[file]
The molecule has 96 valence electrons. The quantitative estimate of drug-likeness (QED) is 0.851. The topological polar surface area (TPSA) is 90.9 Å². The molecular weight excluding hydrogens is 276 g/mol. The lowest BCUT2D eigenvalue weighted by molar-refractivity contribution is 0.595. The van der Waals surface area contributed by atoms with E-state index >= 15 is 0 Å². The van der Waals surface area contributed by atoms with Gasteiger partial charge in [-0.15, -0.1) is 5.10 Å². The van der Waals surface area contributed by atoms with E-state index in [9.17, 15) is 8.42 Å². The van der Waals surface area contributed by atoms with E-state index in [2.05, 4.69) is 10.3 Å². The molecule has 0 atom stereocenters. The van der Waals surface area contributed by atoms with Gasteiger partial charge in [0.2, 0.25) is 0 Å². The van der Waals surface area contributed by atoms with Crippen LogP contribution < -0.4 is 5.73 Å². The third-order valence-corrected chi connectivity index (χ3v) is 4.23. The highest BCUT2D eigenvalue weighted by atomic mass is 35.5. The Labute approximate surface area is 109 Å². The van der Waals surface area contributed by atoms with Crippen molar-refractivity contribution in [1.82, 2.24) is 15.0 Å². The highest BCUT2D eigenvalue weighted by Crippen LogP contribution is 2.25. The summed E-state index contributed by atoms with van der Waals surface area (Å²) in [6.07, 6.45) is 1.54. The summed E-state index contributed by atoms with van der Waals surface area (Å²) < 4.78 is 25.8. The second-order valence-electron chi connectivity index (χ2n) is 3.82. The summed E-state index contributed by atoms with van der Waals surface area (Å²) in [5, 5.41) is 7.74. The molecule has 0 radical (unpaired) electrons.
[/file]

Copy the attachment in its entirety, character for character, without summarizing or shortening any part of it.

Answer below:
The molecule has 96 valence electrons. The quantitative estimate of drug-likeness (QED) is 0.851. The topological polar surface area (TPSA) is 90.9 Å². The molecular weight excluding hydrogens is 276 g/mol. The lowest BCUT2D eigenvalue weighted by molar-refractivity contribution is 0.595. The van der Waals surface area contributed by atoms with E-state index >= 15 is 0 Å². The van der Waals surface area contributed by atoms with Gasteiger partial charge in [-0.15, -0.1) is 5.10 Å². The van der Waals surface area contributed by atoms with E-state index in [9.17, 15) is 8.42 Å². The van der Waals surface area contributed by atoms with E-state index in [2.05, 4.69) is 10.3 Å². The molecule has 0 atom stereocenters. The van der Waals surface area contributed by atoms with Gasteiger partial charge in [0.2, 0.25) is 0 Å². The van der Waals surface area contributed by atoms with Crippen LogP contribution < -0.4 is 5.73 Å². The third-order valence-corrected chi connectivity index (χ3v) is 4.23. The highest BCUT2D eigenvalue weighted by atomic mass is 35.5. The Labute approximate surface area is 109 Å². The van der Waals surface area contributed by atoms with Crippen molar-refractivity contribution in [1.82, 2.24) is 15.0 Å². The highest BCUT2D eigenvalue weighted by Crippen LogP contribution is 2.25. The summed E-state index contributed by atoms with van der Waals surface area (Å²) in [6.07, 6.45) is 1.54. The summed E-state index contributed by atoms with van der Waals surface area (Å²) < 4.78 is 25.8. The second-order valence-electron chi connectivity index (χ2n) is 3.82. The summed E-state index contributed by atoms with van der Waals surface area (Å²) in [5, 5.41) is 7.74. The molecule has 0 radical (unpaired) electrons.